|Full name||Hernán Evaristo Medford Bryan|
|Date of birth||23 May 1968|
|Place of birth||San Jose, Costa Rica|
|Height||1.76 m (5 ft 9 1⁄2 in)|
|1985||Costa Rica U17||11||(8)|
|2016–||Club Sport Herediano|
|* Senior club appearances and goals counted for the domestic league only and correct as of 20 June 2006.
‡ National team caps and goals correct as of 20 June 2006
Nicknamed Pelicano, or Pelican, Medford made his league debut for Sagrada Familia on 28 September 1986 against Cartaginés and scored his first goal on 4 January 1987 against Limonense. In Costa Rica's first division, he played for Deportivo Saprissa, where he won three national championships and the 1993 CONCACAF Champions Cup.
After three years at Saprissa he played in several different leagues worldwide, including Serie A of Italy (Foggia Calcio), the Yugoslav First League (Dinamo Zagreb), the Austrian Bundesliga (SK Rapid Wien), La Liga in Spain playing for Rayo Vallecano, and the Mexican Primera Division, with Pachuca, León and Necaxa. Pachuca decided to retire Medford's number 17 after he scored his 100th goal in his career.
Medford was part of the 1985 FIFA U-16 World Championship held in China, the first FIFA World Cup tournament where Costa Rica ever appeared, and scored the first goal ever for his home country in this type of tournaments.
He made his senior debut for Costa Rica in a February 1987 friendly match against South Korea and earned a total of 89 caps, scoring 18 goals. He represented his country in 37 FIFA World Cup qualification matches and played in two World Cups, Italy 1990 and Japan-Korea 2002. He scored a goal against Sweden in the 1990 World Cup, which resulted in qualification for the second round. He also scored the winning goal at the Azteca Stadium against Mexico in the qualification for the 2002 FIFA World Cup. The match, known as the Aztecazo, is one of only two World Cup qualifiers that Mexico have ever lost on home soil.
- Scores and results list Costa Rica's goal tally first.
After retiring from professional football in 2003, he entered coaching. He first coached Deportivo Saprissa with great success, where he has won several championships, including 2 national tournaments, the Uncaf Cup and the CONCACAF Champions Cup, giving Saprissa the right to compete in the second FIFA Club World Championship Toyota Cup in Japan, in December 2005, in which Saprissa finished 3rd.
As of October 28, 2006, the Costa Rican Football Federation, or Federación Costarricense de Fútbol, announced him as the new head coach for the Costa Rica national football team. He was sacked on 28 June 2008 after a string of poor results and only a few wins, and showing unprecedent bias in favor of his old former players of Saprissa.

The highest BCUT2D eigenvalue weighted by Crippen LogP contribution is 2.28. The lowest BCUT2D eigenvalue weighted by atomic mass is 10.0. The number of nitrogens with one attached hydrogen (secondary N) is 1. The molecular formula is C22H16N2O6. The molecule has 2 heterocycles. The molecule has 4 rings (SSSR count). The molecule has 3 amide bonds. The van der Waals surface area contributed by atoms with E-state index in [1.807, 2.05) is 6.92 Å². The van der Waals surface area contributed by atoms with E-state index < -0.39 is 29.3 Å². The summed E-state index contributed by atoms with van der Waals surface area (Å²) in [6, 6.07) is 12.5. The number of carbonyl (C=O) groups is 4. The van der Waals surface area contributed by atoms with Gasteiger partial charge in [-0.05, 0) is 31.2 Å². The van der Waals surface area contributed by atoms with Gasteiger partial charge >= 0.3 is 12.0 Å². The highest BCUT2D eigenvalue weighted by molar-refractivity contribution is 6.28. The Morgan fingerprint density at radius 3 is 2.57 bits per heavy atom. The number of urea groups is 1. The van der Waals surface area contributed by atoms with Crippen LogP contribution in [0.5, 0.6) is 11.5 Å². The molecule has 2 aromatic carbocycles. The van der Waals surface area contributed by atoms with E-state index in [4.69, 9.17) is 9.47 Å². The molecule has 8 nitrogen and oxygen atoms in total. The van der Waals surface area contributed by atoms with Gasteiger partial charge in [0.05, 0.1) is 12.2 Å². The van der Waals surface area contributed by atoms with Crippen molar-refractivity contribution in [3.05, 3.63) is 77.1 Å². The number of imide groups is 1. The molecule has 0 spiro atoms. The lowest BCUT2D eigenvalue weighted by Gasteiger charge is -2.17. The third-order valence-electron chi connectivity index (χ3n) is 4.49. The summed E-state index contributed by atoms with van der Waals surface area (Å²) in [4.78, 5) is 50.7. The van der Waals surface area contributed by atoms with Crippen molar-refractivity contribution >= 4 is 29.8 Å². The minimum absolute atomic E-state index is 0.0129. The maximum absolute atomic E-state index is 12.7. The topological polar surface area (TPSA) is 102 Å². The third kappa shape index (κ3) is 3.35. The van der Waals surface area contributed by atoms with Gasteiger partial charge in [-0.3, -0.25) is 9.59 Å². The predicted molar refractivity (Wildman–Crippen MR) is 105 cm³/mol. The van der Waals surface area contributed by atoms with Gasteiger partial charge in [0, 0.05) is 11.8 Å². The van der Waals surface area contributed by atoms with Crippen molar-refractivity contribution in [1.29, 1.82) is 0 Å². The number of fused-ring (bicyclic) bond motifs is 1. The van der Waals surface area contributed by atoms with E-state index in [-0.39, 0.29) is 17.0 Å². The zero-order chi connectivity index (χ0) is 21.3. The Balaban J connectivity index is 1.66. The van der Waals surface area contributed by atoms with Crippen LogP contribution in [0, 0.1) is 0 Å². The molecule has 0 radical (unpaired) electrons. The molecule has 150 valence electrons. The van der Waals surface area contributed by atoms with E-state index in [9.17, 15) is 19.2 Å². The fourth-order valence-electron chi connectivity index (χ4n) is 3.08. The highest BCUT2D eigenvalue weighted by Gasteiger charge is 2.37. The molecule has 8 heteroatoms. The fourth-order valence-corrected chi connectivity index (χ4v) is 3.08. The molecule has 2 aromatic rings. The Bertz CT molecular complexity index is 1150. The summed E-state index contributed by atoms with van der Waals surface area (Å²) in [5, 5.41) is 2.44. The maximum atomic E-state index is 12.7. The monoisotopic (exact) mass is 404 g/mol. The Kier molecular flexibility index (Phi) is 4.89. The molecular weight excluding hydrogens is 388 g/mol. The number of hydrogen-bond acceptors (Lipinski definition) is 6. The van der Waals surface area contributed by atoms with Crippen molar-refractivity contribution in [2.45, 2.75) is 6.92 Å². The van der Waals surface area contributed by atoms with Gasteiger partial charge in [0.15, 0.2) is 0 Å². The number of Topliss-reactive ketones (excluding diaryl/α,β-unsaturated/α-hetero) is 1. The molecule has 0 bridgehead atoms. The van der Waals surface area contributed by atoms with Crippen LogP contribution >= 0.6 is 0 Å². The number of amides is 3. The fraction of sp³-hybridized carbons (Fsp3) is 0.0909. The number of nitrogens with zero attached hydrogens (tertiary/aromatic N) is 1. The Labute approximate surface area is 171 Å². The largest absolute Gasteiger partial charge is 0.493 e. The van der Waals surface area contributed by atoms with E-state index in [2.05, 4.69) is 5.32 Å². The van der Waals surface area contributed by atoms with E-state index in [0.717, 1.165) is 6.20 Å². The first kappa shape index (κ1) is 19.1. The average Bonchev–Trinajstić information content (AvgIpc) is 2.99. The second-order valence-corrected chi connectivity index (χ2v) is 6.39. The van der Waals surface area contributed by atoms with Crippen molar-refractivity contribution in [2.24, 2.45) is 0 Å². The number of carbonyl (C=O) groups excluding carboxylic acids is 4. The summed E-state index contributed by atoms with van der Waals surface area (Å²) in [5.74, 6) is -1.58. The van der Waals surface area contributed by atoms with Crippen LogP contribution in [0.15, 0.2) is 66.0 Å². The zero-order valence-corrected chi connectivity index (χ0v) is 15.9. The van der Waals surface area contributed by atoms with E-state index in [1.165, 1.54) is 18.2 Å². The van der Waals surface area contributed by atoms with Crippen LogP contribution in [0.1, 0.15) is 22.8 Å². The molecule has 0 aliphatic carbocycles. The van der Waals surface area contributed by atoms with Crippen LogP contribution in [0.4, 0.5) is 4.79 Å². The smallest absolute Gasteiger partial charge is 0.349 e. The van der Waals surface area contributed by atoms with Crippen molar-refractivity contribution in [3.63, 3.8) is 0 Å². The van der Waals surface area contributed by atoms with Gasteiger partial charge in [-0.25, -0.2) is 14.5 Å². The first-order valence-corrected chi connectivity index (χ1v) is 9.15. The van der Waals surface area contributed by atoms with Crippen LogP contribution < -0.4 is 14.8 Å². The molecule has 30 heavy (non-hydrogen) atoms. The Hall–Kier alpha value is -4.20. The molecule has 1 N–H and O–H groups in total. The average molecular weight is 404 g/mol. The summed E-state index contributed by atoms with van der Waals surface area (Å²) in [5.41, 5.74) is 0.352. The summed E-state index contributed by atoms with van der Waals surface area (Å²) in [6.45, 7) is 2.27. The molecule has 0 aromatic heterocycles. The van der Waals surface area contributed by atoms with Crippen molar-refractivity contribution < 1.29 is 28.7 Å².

He took the reins of Club León for the Clausura 2009 season. His first game as head coach was against Tampico Madero, ending in a 1-1 tie. He was fired as manager by the president of the club owing to poor results in the pre-season and the season itself.
After leaving Club León Medford decided to take a break in coaching and decided to work as an administrator/manager but he was appointed manager of Liberia Mía in December 2009. In 2010 Hernan Medford signed with Limón, a club team from the province of Limon. He signed also as an administrator. The team seemed to have benefited from his previous experience as administrator. In June 2011 Carlos Pascal the team’s chairman was arrested due to accusations of drug trafficking leaving the club without a president. Medford tried to help the team survive this set back since without Pascal the team was left without financial support. Medford endured a difficult season with Limon F.C. In August 2011 Medford resigned, claiming it had nothing to do with the financial problems the club had suffered, but because of personal decisions. He took charge of Guatemalan side Xelajú in September 2011.
In May 2013, he was unveiled as the new manager of Honduran giants Real España. Under his direction Real España became the 2013 champion of the Honduran league. In July 2014 Medford was appointed the new national team manager of Honduras, leaving the post later in December due to the poor performance of the team during his tenure.
Medford is a son of Herman Medford Sterling and Gloria Bryan Givans and has two sisters. He is married to Arlene Lewis and they have two daughters themselves.
- Las vivencias de Hernán Medford en su trajinar por el futbol mundial - Nación (in Spanish)
- Medford al Necaxa - Nación (in Spanish)
- Se fue la 17 Hernán Medford se despidió del Pachuca con un gol - Nación (in Spanish)
- Hernán Medford – FIFA competition record
- Passo Alpuin, Luis Fernando (2009-08-12). "Costa Rica - Record International Players". RSSSF. Retrieved 2009-08-18.
- UNCAF Tournament 1995 Archived 2011-05-14 at the Wayback Machine. - RSSSF
- CONCACAF Championship, Gold Cup 1991 - Full Details Archived 2013-10-16 at the Wayback Machine. - RSSSF
- CONCACAF Championship, Gold Cup 2000 - Full Details - RSSSF
- CONCACAF Championship, Gold Cup 2002 - Full Details Archived 2010-01-17 at WebCite - RSSSF
- Copa América 1997 - RSSSF
- Copa América 2001 Archived 2013-10-19 at the Wayback Machine. - RSSSF
- Medford y Ramírez Reencuentro de amigos - Nación (in Spanish)
- El Pelícano asumió ayer Medford se llevará cuatro ticos al León - Nación (in Spanish)
- Hernán Medford es el nuevo técnico de Liberia Mía -
- Hernán Medford dejó hoy la gerencia de Limón F.C. - Nación (in Spanish)
- Hernán Medford es el nuevo técnico del Xelajú de Guatemala - Nación (in Spanish)
- Hernán Medford, nuevo entrenador del Real España - La Prensa (in Spanish)
- Hernán Medford es el nuevo técnico de la Selección de Honduras - Nación (in Spanish)
- Roca, Gustavo (2 December 2014). "Hernán Medford queda fuera de la selección de Honduras!". Diez. Retrieved 4 December 2014.
- Hernán Medford at National-Football-Teams.com